Historical Antisemitism, Ethnic Specialization, and Financial Development

Francesco D’Acunto, Marcel Prokopczuk, Michael Weber

NBER Working Paper No. 23785
Issued in September 2017
NBER Program(s):Aging, Asset Pricing, Corporate Finance, Development of the American Economy, Economic Fluctuations and Growth, Labor Studies, Political Economy

For centuries, Jews in Europe have specialized in financial services. At the same time, they have been the victims of historical antisemitism on the part of the Christian majority. We find that present-day financial development is lower in German counties where historical antisemitism was higher, compared to otherwise similar counties. Households in counties with high historical antisemitism have similar savings rates but invest less in stocks, hold lower bank deposits, and are less likely to get a mortgage–but not to own a house–after controlling for wealth and a rich set of current and historical covariates. Present-day antisemitism and supply-side forces do not appear to fully explain the results. Present-day households in counties where historical antisemitism was higher express lower trust in finance, but have levels of generalized trust similar to other households.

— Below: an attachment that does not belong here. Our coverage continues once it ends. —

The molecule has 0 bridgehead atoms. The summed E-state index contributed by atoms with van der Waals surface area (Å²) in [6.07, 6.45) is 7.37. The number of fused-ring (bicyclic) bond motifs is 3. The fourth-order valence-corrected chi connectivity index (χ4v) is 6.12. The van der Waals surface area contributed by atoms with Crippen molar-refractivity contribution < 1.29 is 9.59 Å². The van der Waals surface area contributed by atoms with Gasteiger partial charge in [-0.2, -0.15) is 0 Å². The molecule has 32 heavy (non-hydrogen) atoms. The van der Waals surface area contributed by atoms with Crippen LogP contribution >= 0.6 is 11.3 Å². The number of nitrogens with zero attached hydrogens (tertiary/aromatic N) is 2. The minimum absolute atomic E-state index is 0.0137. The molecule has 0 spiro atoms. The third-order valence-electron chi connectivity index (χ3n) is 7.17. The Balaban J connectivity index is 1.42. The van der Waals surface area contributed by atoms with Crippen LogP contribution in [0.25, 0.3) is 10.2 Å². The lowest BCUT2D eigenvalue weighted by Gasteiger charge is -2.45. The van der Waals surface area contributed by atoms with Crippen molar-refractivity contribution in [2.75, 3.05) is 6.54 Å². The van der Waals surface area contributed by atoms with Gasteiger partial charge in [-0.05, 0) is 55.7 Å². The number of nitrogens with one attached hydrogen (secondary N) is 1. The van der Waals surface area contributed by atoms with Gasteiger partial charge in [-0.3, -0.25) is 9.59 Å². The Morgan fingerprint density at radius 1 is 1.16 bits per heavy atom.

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Document Object Identifier (DOI): 10.3386/w23785

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